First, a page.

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The Ohrbach Paintings of New York City

Essay by Timothy Taubes

New York City: 1945.

The center of gravity for world affairs has shifted after a desperate and monumental struggle. For six years it was contested; where would the center be- Paris? London? Berlin?  It would fall upon New York to take center stage in the new world order.

The old order was decimated by World War Two. The new world order was born. America’s budding industrial infrastructure found fertile ground on which to bloom. America came out of the depression when American industry went to war, and America came out of the war an industrial, economic, and military colossus.

George Washington Bridge, 1945, oil on canvas, 24 x 20 in.Frederic_Taubes_About_The_Artist___Essay_-_Travelogue_Still_Life_Globe.html

World War Two served as a national adhesive. Prior to the war, America was still a country of regions and separatism. The deep South lived in the lull of de facto segregation. New England was a hot-bed of egalitarian reactionaries. The Southwest was a wasteland pocketed by oases. The war unified these regions behind a common cause.

New York became the proud symbol of a nation; a nation that was capable of great accomplishments, secure in its financial institutions, and rich in its cultural and ethnic diversity. In 1945, 10 artists would be commissioned to paint a portrait of the new seat of  power. From the glinting steel and polished granite we may reflect upon whether the promise of a better world was delivered.

—  Timothy Taubes

Art Digest

In 1945, Ohrbach’s Department store commissioned Frederic Taubes and other leading American artists to create full color oil paintings for the Ohrbach Collection. The originals were to “picture the greatness and the startling beauty that is New York.”


The latest art-industry commission is a group of pictures which will depict “New York- Drama City of the World,” to be painted for Ohrbach’s department store by ten artists. Above are Georges Schreiber, Thomas Benton and Frederic Taubes discussing plans for the collection with Jerome K. Ohrbach (second from left), vice-president of the store. Other participating artists are Peter Hurd, Fletcher Martin, Paul Sample, Lawrence Beall Smith, Adolf Dehn, Bernard Lamotte, and George Grosz. The project was arranged through Associated American Artists.”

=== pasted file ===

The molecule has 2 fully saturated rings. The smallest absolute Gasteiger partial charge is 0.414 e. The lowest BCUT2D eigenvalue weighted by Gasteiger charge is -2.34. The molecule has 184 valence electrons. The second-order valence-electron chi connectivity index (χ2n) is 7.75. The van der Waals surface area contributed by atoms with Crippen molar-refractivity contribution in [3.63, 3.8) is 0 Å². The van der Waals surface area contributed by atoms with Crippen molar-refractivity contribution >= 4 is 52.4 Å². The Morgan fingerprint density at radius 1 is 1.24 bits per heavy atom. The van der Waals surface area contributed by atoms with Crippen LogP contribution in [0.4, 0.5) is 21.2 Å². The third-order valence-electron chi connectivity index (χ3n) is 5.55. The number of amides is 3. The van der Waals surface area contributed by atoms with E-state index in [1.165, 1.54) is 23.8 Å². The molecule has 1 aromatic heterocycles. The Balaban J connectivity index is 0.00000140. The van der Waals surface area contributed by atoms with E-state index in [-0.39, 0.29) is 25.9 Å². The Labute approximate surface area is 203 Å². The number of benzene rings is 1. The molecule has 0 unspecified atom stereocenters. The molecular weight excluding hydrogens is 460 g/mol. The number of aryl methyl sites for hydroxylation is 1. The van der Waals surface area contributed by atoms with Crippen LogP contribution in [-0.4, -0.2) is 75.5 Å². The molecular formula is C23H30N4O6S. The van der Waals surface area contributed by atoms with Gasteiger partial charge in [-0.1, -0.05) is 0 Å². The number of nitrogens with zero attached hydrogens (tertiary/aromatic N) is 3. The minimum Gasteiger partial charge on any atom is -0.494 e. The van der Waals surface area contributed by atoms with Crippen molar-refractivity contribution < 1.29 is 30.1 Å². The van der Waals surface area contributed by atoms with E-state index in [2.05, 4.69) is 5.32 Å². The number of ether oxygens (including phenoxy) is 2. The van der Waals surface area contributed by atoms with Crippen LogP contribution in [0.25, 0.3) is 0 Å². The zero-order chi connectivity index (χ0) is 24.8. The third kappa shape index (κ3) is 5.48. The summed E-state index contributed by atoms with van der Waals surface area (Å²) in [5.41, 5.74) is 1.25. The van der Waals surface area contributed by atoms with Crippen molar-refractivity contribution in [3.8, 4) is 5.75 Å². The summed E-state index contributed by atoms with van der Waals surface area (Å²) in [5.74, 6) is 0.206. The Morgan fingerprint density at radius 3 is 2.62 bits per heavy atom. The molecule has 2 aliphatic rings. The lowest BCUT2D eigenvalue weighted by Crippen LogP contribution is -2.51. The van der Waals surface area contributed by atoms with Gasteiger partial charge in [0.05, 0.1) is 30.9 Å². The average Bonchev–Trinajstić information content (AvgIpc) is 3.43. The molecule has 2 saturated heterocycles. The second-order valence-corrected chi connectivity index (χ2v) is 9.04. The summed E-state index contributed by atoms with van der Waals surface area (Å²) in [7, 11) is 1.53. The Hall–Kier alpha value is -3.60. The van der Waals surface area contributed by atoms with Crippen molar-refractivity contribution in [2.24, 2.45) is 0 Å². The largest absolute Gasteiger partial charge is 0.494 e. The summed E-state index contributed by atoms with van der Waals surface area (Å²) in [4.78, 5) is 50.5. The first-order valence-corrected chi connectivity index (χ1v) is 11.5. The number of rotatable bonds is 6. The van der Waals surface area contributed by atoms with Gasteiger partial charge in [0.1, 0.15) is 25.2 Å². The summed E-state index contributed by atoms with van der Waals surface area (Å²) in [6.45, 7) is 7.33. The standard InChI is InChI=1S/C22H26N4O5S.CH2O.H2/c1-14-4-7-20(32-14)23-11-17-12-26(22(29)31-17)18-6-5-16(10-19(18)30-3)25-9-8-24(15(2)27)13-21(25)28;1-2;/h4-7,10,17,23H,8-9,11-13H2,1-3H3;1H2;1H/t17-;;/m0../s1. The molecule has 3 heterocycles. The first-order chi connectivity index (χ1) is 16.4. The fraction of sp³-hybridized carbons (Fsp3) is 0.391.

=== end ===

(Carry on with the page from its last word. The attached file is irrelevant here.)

Central Park Towers

Ohrbach’s Advertisement  (placement unknown)

Above: A newsprint reproduction of Central Park Towers, one of Taubes’ oil paintings for this series

The New York Daily News

Ohrbach’s Advertisement,  November 19, 1945

Above:  Main Street, New York by Frederic Taubes

A reproduction of a page from the November 19, 1945 edition of The New York Daily News, showing the Ohrbach’s advertisment titled “New York, Wonder City of the World.” It featured a black and white newspaper reproduction of Frederic Taubes’ original oil painting “Main Street, New York.” The advertisement describes Taubes’ painting as depicting “the majestic architecture of Fifth Avenue.” The copy below the artwork reads:

“Fifth Avenue... world-renowned street of parades and tumultuous receptions for the world’s great men, of excited acclaim for its heroes... street of soaring concrete fashioned into magnificent architecture... street of the Empire State Building and Radio City... street of churches of all faiths... street of the world’s loveliest women, dressed in the smartest clothes.

The world’s smartest women are more than fashion-wise. They’re dollar-wise too. That’s why they constantly parade off Fifth Avenue into Ohrbach’s. With its policy of “A Business in Millions... A Profit in Pennies”, Ohrbach’s gives smartness its double-meaning for New York women — style and value in one neatly wrapped package.”


Ohrbachs Department Store commissioned Taubes and other noted artists to create paintings in 1945 depicting

New York

Ohrbach Paintings
New York City


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